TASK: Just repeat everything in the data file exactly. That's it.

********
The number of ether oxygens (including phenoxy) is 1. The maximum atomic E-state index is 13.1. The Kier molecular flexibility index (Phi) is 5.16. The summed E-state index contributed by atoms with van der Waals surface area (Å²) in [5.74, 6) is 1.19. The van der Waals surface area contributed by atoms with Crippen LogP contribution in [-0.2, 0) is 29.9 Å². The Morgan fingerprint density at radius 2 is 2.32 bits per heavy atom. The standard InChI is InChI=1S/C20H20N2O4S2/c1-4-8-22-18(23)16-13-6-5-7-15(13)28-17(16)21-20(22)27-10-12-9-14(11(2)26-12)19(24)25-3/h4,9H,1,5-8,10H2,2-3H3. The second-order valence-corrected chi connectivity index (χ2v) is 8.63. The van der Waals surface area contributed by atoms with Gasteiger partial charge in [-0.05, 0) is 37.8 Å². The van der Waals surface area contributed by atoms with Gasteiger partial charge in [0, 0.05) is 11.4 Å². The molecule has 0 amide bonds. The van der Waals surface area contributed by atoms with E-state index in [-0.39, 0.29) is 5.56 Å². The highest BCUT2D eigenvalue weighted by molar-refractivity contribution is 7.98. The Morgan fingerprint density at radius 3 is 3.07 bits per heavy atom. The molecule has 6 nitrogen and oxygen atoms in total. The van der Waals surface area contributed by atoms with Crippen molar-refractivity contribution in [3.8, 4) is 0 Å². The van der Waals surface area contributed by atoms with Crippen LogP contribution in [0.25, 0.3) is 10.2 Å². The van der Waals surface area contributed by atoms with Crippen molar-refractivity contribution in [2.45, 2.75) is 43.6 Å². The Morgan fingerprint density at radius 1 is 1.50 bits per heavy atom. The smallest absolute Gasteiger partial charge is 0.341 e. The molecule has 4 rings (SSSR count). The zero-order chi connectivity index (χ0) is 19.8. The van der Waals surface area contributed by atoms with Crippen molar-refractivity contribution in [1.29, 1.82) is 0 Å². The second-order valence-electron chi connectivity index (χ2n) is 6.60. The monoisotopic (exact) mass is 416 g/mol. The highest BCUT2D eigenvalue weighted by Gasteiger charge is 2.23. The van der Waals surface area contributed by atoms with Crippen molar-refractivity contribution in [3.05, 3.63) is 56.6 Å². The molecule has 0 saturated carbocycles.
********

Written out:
The number of ether oxygens (including phenoxy) is 1. The maximum atomic E-state index is 13.1. The Kier molecular flexibility index (Phi) is 5.16. The summed E-state index contributed by atoms with van der Waals surface area (Å²) in [5.74, 6) is 1.19. The van der Waals surface area contributed by atoms with Crippen LogP contribution in [-0.2, 0) is 29.9 Å². The Morgan fingerprint density at radius 2 is 2.32 bits per heavy atom. The standard InChI is InChI=1S/C20H20N2O4S2/c1-4-8-22-18(23)16-13-6-5-7-15(13)28-17(16)21-20(22)27-10-12-9-14(11(2)26-12)19(24)25-3/h4,9H,1,5-8,10H2,2-3H3. The second-order valence-corrected chi connectivity index (χ2v) is 8.63. The van der Waals surface area contributed by atoms with Gasteiger partial charge in [-0.05, 0) is 37.8 Å². The van der Waals surface area contributed by atoms with Gasteiger partial charge in [0, 0.05) is 11.4 Å². The molecule has 0 amide bonds. The van der Waals surface area contributed by atoms with E-state index in [-0.39, 0.29) is 5.56 Å². The highest BCUT2D eigenvalue weighted by molar-refractivity contribution is 7.98. The Morgan fingerprint density at radius 3 is 3.07 bits per heavy atom. The molecule has 6 nitrogen and oxygen atoms in total. The van der Waals surface area contributed by atoms with Crippen molar-refractivity contribution in [3.8, 4) is 0 Å². The van der Waals surface area contributed by atoms with Crippen LogP contribution in [0.25, 0.3) is 10.2 Å². The van der Waals surface area contributed by atoms with Crippen molar-refractivity contribution in [2.45, 2.75) is 43.6 Å². The Morgan fingerprint density at radius 1 is 1.50 bits per heavy atom. The smallest absolute Gasteiger partial charge is 0.341 e. The molecule has 4 rings (SSSR count). The zero-order chi connectivity index (χ0) is 19.8. The van der Waals surface area contributed by atoms with Crippen molar-refractivity contribution in [1.29, 1.82) is 0 Å². The second-order valence-electron chi connectivity index (χ2n) is 6.60. The monoisotopic (exact) mass is 416 g/mol. The highest BCUT2D eigenvalue weighted by Gasteiger charge is 2.23. The van der Waals surface area contributed by atoms with Crippen molar-refractivity contribution in [3.05, 3.63) is 56.6 Å². The molecule has 0 saturated carbocycles.